Use this URL to cite or link to this record in EThOS: http://ethos.bl.uk/OrderDetails.do?uin=uk.bl.ethos.605442
Title: Hybrid control of human-induced vibration
Author: Noormohammadi, Nima
ISNI:       0000 0004 5358 0221
Awarding Body: University of Sheffield
Current Institution: University of Sheffield
Date of Award: 2014
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Abstract:
A key objective in the design of any sports stadium is to include the maximum number of spectators with minimum obstruction in the visual cone. This functional requirement often results in employing one or more cantilevered tiers, which in turn culminates in more slender grandstands often with relatively low natural frequencies and modal damping ratios. These natural frequencies may sometimes fall in the range of frequencies of human movement, which can possibly excite the structure in resonance resulting in vibration serviceability issues. One of the available techniques to reduce excessive responses is to use passive vibration control techniques such as Tuned Mass Dampers (TMD). However, the off-tuning problem is a potential drawback of this technique, whereby changes in natural frequencies caused by crowd-structure interaction may detune the TMDs. This thesis presents a study into the possibility of using Hybrid Tuned Mass Dampers (HTMDs) to augment the vibration serviceability of structures. An appropriate control algorithm is developed. It shows a comparative analysis of vibration mitigation performances that are likely to be attained by utilising the proposed HTMD. Also, an appropriate control scheme is utilised with the proposed HTMD to deal with the off-tuning issues in TMDs caused by crowd loading, and is shown to be effective. In addition, it shows a comparative experimental investigation of a passive TMD and a prototype HTMD applied on a slab strip structure. The most effective control algorithm to enhance the performance of the HTMD and also deal with the off-tuning problem is investigated. The experimental results verify the developed simulation studies and also demonstrate the effectiveness of employing a HTMD considering both structural response and cost (actuator effort).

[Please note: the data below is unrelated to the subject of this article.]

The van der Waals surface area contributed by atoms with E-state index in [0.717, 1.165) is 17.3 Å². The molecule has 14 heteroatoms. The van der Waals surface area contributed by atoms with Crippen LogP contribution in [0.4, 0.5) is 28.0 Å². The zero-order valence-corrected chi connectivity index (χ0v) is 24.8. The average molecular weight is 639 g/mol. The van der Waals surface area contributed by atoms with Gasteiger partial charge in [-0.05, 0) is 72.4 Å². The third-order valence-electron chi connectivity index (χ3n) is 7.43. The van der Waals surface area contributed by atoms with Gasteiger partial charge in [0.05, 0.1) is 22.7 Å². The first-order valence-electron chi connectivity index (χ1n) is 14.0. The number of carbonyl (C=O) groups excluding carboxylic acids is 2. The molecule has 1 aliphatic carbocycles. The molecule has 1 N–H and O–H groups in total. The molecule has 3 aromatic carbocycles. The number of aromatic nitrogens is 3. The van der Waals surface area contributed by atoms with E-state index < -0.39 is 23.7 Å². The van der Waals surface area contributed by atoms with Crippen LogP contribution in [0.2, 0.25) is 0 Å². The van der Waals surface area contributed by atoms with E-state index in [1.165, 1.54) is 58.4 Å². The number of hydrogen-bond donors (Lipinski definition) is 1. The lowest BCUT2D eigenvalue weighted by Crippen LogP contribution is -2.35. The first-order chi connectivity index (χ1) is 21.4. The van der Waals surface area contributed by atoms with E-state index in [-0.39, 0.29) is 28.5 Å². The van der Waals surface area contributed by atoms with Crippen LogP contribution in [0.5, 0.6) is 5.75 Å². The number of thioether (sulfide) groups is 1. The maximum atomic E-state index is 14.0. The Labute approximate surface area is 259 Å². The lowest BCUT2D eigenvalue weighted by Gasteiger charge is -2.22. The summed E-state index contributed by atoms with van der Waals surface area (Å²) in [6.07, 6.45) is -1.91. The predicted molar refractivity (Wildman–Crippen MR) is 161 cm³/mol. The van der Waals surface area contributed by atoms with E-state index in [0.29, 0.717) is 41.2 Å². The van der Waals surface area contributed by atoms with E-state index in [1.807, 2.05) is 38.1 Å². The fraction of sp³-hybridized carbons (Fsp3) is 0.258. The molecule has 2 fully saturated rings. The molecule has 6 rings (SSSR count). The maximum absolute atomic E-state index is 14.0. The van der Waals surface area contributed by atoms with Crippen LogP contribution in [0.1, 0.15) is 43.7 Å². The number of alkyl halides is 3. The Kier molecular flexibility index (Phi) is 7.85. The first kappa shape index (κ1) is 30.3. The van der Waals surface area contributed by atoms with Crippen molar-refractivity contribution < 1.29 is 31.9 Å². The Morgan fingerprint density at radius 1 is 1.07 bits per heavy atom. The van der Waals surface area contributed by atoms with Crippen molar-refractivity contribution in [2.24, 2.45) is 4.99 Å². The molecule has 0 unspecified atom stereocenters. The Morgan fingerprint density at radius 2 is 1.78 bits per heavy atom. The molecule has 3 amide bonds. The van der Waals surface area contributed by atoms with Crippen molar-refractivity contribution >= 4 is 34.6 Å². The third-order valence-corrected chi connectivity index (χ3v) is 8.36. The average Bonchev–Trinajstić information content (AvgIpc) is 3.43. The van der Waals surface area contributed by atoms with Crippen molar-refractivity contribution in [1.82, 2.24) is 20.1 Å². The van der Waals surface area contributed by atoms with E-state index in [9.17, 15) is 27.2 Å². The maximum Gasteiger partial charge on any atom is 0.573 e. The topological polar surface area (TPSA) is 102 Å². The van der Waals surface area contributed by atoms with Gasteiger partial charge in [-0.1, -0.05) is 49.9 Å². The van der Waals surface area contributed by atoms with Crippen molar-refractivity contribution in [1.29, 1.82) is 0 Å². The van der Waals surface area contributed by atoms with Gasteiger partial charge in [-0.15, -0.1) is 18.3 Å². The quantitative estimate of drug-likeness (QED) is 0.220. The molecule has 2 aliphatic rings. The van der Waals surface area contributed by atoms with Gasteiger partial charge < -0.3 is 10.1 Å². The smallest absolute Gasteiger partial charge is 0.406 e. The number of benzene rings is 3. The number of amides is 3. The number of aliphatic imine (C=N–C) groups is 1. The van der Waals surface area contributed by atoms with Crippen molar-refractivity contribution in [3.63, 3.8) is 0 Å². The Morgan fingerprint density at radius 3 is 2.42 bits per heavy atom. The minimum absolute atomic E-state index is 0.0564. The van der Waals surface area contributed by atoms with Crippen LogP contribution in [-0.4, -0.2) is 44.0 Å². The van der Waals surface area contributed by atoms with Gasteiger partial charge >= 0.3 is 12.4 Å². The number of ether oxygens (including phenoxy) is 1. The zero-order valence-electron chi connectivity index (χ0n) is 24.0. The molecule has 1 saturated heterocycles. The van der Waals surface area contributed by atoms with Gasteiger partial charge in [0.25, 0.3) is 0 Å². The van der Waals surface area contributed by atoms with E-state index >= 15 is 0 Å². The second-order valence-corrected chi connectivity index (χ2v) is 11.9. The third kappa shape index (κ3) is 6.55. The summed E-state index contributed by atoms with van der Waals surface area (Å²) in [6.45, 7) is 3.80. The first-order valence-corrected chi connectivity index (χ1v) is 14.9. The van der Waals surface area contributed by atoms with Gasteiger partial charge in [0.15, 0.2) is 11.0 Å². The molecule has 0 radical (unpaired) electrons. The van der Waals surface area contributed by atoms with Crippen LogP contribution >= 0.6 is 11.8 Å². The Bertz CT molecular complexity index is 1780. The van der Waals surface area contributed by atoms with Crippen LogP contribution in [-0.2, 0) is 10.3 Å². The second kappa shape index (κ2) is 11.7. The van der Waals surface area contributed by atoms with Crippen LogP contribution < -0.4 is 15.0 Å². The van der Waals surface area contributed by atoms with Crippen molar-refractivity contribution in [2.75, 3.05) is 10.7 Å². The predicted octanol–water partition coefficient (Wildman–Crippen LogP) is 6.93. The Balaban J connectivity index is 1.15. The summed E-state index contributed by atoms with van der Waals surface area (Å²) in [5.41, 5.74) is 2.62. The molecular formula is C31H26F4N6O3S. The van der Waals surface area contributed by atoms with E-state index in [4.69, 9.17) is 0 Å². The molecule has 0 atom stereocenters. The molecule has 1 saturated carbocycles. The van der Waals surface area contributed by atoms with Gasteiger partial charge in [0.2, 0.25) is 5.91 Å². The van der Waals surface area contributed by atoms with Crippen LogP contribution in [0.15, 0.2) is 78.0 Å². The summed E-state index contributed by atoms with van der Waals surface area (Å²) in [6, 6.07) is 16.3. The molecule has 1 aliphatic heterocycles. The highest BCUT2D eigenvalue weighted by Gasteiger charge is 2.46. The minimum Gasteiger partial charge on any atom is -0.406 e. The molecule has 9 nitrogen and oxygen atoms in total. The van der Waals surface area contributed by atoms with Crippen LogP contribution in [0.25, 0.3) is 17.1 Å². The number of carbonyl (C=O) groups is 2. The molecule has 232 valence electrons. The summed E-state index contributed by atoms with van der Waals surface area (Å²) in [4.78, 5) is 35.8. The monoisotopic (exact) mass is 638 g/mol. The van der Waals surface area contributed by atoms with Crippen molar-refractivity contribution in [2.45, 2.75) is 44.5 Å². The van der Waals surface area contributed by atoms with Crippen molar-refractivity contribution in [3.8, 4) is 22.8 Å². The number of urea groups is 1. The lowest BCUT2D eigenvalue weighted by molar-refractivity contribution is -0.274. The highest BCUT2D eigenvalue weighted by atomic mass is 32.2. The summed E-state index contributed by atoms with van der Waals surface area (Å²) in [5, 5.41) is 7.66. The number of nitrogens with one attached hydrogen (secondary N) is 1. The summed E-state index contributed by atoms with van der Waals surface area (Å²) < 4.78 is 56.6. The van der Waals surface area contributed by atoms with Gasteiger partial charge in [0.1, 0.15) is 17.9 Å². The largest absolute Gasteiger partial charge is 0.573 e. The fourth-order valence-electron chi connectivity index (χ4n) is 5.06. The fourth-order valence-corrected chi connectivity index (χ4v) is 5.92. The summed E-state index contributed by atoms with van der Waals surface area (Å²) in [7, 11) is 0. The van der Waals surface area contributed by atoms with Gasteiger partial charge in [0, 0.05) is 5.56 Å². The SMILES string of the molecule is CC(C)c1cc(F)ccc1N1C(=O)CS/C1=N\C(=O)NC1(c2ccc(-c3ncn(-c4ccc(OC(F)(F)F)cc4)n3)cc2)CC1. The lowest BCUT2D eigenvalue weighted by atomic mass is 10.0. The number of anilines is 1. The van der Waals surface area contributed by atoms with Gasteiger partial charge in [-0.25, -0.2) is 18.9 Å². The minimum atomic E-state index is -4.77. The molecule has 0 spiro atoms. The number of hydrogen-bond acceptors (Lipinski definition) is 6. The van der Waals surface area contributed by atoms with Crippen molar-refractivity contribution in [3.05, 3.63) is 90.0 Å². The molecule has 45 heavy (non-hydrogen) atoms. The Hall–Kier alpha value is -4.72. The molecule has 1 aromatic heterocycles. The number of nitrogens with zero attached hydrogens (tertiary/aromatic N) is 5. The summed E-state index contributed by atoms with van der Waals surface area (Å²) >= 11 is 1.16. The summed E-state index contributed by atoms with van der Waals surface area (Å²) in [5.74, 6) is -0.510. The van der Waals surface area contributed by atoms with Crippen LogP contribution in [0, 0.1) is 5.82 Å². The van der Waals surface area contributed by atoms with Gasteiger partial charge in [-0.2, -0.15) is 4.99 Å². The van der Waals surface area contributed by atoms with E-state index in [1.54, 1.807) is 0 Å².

Supervisor: Reynolds, Paul ; Petkovski, Mihail Sponsor: Not available
Qualification Name: Thesis (Ph.D.) Qualification Level: Doctoral
EThOS ID: uk.bl.ethos.605442  DOI: Not available
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